Proton Pump Inhibitors (PPIs) are some of the most over-prescribed medications out there. You might have seen popular advertisements for them.
You know them by names like Prilosec, Prevacid, Nexium, and Protonix. Some varieties require prescriptions, others you can get over the counter.
Scientists are now looking into the safety of PPIs, questioning if doctors are prescribing them too frequently.
An article in Social Science and Medicine determined that during the 1990s, prescriptions for PPIs increased by over 400%. There is considerable debate among researchers about the safety of PPIs.
Some scientists believe PPIs are safe. A study in the World Journal of Gastroenterology investigated the potential side effects of PPIs including vitamin B12 deficiencies, weakening bones, and carcinoid tumor development.
In general, doctors in this study found little evidence to support the idea that PPIs were dangerous, however they still recommended that they be used only for people who absolutely needed them.
Despite the lack of side effects noted by some researchers, Harvard Medical School still acknowledges a myriad of potential side effects.
Harvard researchers continue to cite fracture risk, pneumonia risk, C. dificile infection, Iron and B12 deficiency as potential side effects.
Their study of FDA warnings and analysis of the current state of PPI research suggests that taking PPIs “is a risk-benefit balancing act.”
Additional research has pointed out that prolonged use might lead to hypomagnesmia or abnormal blood magnesium levels that can disrupt the circulatory and other organ systems.
Research is still murky on this one, but enough evidence exists to suggest that PPIs may have a negative interaction with clopidogrel (known by the names Plavix, Ceruvin, and Clopilet).
Many doctors prescribe clopidogrel and PPIs simultaneously. Clopidogrel works to reduce blood clots but it is hard on the stomach. PPIs can protect the stomach lining. The problem is that PPIs can inhibit the enzyme CYP2C19 that makes clopidogrel work.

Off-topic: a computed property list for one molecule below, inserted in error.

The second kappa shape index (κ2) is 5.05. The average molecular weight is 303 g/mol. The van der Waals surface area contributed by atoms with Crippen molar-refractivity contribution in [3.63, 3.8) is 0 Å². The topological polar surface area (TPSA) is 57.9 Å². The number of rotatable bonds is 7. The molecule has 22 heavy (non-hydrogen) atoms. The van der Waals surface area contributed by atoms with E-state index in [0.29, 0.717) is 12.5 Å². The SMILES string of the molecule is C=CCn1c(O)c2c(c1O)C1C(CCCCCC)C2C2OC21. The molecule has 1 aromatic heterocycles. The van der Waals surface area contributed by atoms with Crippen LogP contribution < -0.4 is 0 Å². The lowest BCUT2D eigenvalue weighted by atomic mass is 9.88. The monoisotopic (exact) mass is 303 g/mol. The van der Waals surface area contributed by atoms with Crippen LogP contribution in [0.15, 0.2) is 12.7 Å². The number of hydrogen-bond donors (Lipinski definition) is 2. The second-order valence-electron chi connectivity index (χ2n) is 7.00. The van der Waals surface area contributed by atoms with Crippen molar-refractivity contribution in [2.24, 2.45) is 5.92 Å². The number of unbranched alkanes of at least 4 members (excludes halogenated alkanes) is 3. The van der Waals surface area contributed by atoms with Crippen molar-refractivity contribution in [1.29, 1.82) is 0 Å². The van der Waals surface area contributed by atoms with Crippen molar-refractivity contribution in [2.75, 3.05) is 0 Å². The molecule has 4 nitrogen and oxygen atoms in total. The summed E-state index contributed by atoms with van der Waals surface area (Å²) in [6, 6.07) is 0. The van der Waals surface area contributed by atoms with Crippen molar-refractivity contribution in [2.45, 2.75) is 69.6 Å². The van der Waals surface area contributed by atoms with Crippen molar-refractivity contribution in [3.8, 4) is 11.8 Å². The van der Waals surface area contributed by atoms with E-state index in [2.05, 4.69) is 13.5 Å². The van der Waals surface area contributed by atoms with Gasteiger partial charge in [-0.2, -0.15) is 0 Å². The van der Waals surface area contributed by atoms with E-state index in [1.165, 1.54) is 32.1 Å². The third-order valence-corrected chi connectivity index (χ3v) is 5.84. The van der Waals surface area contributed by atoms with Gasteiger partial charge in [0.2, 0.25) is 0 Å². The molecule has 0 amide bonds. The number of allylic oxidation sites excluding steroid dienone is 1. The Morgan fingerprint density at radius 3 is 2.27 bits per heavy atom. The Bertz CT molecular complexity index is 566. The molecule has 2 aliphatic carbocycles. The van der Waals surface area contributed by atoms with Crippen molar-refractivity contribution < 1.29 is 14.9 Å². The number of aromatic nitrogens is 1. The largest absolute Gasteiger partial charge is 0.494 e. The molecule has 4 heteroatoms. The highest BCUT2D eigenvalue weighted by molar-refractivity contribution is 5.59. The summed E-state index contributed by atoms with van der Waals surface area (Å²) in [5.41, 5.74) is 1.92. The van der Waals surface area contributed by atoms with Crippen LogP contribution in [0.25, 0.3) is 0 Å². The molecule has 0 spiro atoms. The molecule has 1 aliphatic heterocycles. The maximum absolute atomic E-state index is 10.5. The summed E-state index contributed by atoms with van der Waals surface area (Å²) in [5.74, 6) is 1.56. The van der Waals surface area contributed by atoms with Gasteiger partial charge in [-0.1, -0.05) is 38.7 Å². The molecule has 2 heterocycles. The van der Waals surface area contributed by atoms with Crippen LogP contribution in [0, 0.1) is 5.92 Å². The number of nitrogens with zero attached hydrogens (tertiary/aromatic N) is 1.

The FDA issued a warning about this in 2009—debate still rages between doctors and drug companies about prescribing PPIs and clopidogrel together.
Researchers understand that PPIs are generally over-prescribed. One of the biggest problems with prescribing PPIs to patients might be developing dependence.
Social Science and Medicine published an article which discussed the challenges of over-prescribing PPIs and efforts to step-back dosages.
In many cases, doctors were not actively taking steps to ask for patient input on medicine reduction. During the study, most patients who reduced their dosages of PPIs ended up back at the same or higher dose later.
The prescription of PPIs rose drastically in the 1990s. Now over-the-counter use is rising too. Researchers debate extensively over potential side effects.
At this point, it is unclear which side effects occur and which don’t. Most studies demonstrate PPIs as safe and effective drugs. The main problem, however, is that they are over-used.
For hundreds of years before their development in the 1970s, people got along without PPIs. For those who really need them, they are an excellent drug.
For everyone else, it might be time to question if PPIs are really needed or if they would be better suited with fast acting H2 blockers like Zantac that are better understood.